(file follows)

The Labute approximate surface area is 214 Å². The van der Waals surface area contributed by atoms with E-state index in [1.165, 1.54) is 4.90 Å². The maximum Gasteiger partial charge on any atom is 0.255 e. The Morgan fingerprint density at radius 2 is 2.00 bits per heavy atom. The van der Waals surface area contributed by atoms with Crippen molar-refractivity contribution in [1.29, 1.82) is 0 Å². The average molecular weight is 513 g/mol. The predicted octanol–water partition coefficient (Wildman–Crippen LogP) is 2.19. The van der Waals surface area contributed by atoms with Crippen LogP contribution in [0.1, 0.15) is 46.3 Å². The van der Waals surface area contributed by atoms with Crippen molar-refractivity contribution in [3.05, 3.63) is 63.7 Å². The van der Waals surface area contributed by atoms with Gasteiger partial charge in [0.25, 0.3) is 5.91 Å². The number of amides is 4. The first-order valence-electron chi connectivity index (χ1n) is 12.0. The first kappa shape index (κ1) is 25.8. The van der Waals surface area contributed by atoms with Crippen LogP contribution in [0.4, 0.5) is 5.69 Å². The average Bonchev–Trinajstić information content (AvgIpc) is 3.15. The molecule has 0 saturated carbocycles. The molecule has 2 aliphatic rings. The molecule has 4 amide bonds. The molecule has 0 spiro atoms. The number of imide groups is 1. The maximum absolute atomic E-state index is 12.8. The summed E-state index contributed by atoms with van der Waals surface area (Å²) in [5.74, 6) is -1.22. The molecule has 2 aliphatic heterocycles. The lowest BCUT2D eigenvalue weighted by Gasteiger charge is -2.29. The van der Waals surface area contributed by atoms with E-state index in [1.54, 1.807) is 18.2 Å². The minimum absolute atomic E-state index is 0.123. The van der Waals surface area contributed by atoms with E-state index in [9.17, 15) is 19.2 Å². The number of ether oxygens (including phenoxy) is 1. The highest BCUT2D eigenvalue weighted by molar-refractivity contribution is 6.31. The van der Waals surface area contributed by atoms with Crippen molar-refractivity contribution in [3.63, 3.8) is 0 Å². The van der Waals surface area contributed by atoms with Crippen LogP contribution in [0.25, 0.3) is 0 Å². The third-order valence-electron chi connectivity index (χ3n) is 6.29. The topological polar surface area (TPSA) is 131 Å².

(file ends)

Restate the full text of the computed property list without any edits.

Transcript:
The Labute approximate surface area is 214 Å². The van der Waals surface area contributed by atoms with E-state index in [1.165, 1.54) is 4.90 Å². The maximum Gasteiger partial charge on any atom is 0.255 e. The Morgan fingerprint density at radius 2 is 2.00 bits per heavy atom. The van der Waals surface area contributed by atoms with Crippen molar-refractivity contribution in [1.29, 1.82) is 0 Å². The average molecular weight is 513 g/mol. The predicted octanol–water partition coefficient (Wildman–Crippen LogP) is 2.19. The van der Waals surface area contributed by atoms with Crippen LogP contribution in [0.1, 0.15) is 46.3 Å². The van der Waals surface area contributed by atoms with Crippen molar-refractivity contribution in [3.05, 3.63) is 63.7 Å². The van der Waals surface area contributed by atoms with Gasteiger partial charge in [0.25, 0.3) is 5.91 Å². The number of amides is 4. The first-order valence-electron chi connectivity index (χ1n) is 12.0. The first kappa shape index (κ1) is 25.8. The van der Waals surface area contributed by atoms with Crippen LogP contribution in [0.4, 0.5) is 5.69 Å². The average Bonchev–Trinajstić information content (AvgIpc) is 3.15. The molecule has 0 saturated carbocycles. The molecule has 2 aliphatic rings. The molecule has 4 amide bonds. The molecule has 0 spiro atoms. The number of imide groups is 1. The maximum absolute atomic E-state index is 12.8. The summed E-state index contributed by atoms with van der Waals surface area (Å²) in [5.74, 6) is -1.22. The molecule has 2 aliphatic heterocycles. The lowest BCUT2D eigenvalue weighted by Gasteiger charge is -2.29. The van der Waals surface area contributed by atoms with E-state index in [1.54, 1.807) is 18.2 Å². The minimum absolute atomic E-state index is 0.123. The van der Waals surface area contributed by atoms with E-state index in [9.17, 15) is 19.2 Å². The number of ether oxygens (including phenoxy) is 1. The highest BCUT2D eigenvalue weighted by molar-refractivity contribution is 6.31. The van der Waals surface area contributed by atoms with Crippen molar-refractivity contribution in [3.63, 3.8) is 0 Å². The van der Waals surface area contributed by atoms with Crippen LogP contribution in [0.25, 0.3) is 0 Å². The third-order valence-electron chi connectivity index (χ3n) is 6.29. The topological polar surface area (TPSA) is 131 Å².